1634, 1644. Pierre Hérigone (17th century),
Cursus mathematicus, nova, brevi, et clara methodo demonstratus, per notas reales et universales, citra usum cujuscunque idiomatis intellectu faciles, Paris.
"A full recognition of the importance of notation and an almost reckless eagerness to introduce an exhaustive set of symbols is exhibited in the Cursus mathematicus of Pierre Hérigone, in six volumes, in Latin and French,..." (Cajori, 1993, paragraph 189.)
1652. Francis Lodwick (17th century),
The Groundwork or Foundation Laid (or so Intended) for the Framing of a New Perfect Language and an Universall or Common Writing, London.
1653. Thomas Urquhart (1611-1660),
Logopandecteision, or An Introduction to the Universal Language, London.
1657. John Wallis (1616-1703),
Mathesis universalis : sive, Arithmeticum opus integrum, London.
1657-1659. Kaspar Schott (1606-1666),
Magia universalis naturae et artis opus quadripartitum, Wurzburg.
1661. Johann Heinrich Bisterfeld (1605-1655),
Alphabeti philosophici libri tres, Vol. 1 of Bisterfeldius redivivus, 2 vols., Leiden.
Bisterfeld's metaphysical and logical idea on the encyclopedic knowledge and of universal harmony, based on precise definitions (philosophical alphabet) and the use of the ars combinatoria, greatly effected on Leibniz. (cf. the article by Hans Aarsleff in Dictionary of Scientific Biography.)
1661. George Dalgarno (1626-1687),
Ars Signorum, vulgo Character universalis et lingua philosophica..., London.
1666. G. W. Leibniz (1646-1716),
Dissertatio de Arte Combinatoria, Leipzig.
1668. John Wilkins (1614-1672),
An Essay towards a Real Character and a Philosophical Language, London.
1669. Athanasius Kircher (1601-1680),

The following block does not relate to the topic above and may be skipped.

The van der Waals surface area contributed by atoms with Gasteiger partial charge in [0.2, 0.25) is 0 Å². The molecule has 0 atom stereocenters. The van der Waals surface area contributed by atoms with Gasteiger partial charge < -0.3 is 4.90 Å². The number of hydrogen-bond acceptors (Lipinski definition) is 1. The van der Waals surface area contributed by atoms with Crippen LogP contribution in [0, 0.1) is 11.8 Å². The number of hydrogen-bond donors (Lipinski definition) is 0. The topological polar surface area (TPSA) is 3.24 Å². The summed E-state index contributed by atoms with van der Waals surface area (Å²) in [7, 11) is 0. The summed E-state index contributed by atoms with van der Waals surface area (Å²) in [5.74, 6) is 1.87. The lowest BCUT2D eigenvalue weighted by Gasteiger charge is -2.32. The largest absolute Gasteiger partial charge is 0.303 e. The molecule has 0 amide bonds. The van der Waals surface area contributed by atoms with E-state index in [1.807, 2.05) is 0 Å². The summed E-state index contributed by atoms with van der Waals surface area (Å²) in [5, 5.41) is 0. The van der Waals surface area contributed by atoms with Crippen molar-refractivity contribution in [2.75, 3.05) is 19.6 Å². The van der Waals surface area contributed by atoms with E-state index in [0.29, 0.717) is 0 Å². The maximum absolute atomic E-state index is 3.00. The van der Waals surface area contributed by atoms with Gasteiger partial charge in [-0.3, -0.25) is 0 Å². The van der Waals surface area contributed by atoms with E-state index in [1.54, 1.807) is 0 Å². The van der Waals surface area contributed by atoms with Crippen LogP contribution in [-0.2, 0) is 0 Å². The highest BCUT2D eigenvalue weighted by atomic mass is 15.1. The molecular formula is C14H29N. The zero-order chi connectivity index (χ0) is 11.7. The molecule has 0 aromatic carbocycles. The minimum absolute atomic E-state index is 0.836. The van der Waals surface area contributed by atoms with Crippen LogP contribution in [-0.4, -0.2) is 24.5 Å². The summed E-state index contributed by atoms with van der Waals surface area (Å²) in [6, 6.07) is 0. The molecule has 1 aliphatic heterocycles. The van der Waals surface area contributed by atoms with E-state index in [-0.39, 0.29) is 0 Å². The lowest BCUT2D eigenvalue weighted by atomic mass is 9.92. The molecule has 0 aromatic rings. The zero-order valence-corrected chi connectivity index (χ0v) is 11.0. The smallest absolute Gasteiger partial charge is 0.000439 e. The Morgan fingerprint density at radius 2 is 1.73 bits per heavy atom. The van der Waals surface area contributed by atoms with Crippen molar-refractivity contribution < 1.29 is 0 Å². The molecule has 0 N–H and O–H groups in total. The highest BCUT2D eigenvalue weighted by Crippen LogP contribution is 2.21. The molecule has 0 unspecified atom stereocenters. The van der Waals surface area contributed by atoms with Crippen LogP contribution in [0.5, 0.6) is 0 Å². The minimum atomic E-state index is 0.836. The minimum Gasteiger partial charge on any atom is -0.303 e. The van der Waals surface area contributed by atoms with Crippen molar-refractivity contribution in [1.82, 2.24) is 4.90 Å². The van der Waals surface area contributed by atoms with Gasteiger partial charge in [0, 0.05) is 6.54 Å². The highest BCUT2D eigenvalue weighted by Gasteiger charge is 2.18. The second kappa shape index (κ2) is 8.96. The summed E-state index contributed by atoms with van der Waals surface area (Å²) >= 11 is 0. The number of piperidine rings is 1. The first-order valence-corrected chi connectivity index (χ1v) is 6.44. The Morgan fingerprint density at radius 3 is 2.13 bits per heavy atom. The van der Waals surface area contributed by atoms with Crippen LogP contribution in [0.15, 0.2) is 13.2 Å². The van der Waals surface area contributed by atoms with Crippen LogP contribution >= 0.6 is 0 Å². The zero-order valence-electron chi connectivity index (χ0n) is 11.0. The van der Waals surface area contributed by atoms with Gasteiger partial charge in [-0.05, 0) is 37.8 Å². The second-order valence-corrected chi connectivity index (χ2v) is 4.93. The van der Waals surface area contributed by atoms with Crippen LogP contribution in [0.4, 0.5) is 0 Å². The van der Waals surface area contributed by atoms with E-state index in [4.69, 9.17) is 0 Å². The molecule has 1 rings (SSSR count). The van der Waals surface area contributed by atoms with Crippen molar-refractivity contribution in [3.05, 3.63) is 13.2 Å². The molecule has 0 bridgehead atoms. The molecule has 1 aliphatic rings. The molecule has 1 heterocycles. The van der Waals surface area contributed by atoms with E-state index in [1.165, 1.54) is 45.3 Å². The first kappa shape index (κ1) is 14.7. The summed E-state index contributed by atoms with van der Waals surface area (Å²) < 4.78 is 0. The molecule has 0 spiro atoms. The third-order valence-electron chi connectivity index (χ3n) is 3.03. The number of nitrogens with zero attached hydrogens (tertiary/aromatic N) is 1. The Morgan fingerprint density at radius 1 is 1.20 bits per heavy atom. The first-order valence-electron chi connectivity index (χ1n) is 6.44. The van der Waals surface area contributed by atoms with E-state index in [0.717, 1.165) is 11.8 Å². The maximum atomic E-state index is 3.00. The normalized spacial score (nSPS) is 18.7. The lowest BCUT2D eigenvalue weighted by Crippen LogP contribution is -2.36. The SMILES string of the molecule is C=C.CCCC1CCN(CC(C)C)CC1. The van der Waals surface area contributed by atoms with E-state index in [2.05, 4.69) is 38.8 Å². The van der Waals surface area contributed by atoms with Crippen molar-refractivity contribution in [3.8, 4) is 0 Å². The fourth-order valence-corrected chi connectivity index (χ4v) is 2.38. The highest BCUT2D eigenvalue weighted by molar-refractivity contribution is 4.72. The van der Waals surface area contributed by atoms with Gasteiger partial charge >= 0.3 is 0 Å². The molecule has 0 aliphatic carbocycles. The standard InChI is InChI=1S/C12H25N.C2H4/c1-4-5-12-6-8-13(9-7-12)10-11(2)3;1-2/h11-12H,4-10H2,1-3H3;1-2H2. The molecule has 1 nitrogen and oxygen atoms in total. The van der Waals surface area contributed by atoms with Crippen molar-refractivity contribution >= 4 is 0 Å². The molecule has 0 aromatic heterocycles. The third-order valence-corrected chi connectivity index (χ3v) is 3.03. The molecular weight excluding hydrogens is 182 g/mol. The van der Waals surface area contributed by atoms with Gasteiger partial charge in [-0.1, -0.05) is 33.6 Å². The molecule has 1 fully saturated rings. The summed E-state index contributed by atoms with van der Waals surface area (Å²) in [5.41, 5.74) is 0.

Ars magna sciendi sive Combinatoria, Amsterdam.
Oeuvres philosophiques, latines et françaises, de feu Mr. de Leibniz , ed. by R. E. Raspe, Amsterdam and Leipzig.
The first collected works published 49 years after his death.
Nouveaux essais sur l'entendement humain (written in 1704) appeared for the first time.
1797. Joseph de Maimieux (18th century),
Pasigraphie, ou premiers elemens du nouvel art-science d'ecrire et d'imprimer en une langue de maniere a etre lu et entendu dans toute autre langue sans traduction, Paris.
1879-1880. J. M. Schleyer (1831-1912),
Invented Volapuk, Germany.
1887. Lazarus L. Zamenhof (1859-1917),
Invented Esperanto based on Volapuk, Poland.
1903. Giuseppe Peano (1858-1932),
Invented Interlingua, Italy.
"In his Formulaire de mathématiques, the first volume of which appeared at Turin in 1895, Peano announces confidently a realization of the project set by Leibniz in 1666, namely, the creation of a universal script in which all composite ideas expressed by means of conventional signs of simple ideas, according to fixed rules." (Cajori, 1993, paragraph 688.)
1907-1909. Louis Couturat (1868-1914),
Invented Ido based on Esperanto, France.
Couturat, famous for his book on Leibniz's logic, also wrote a big book on the history of the universal language.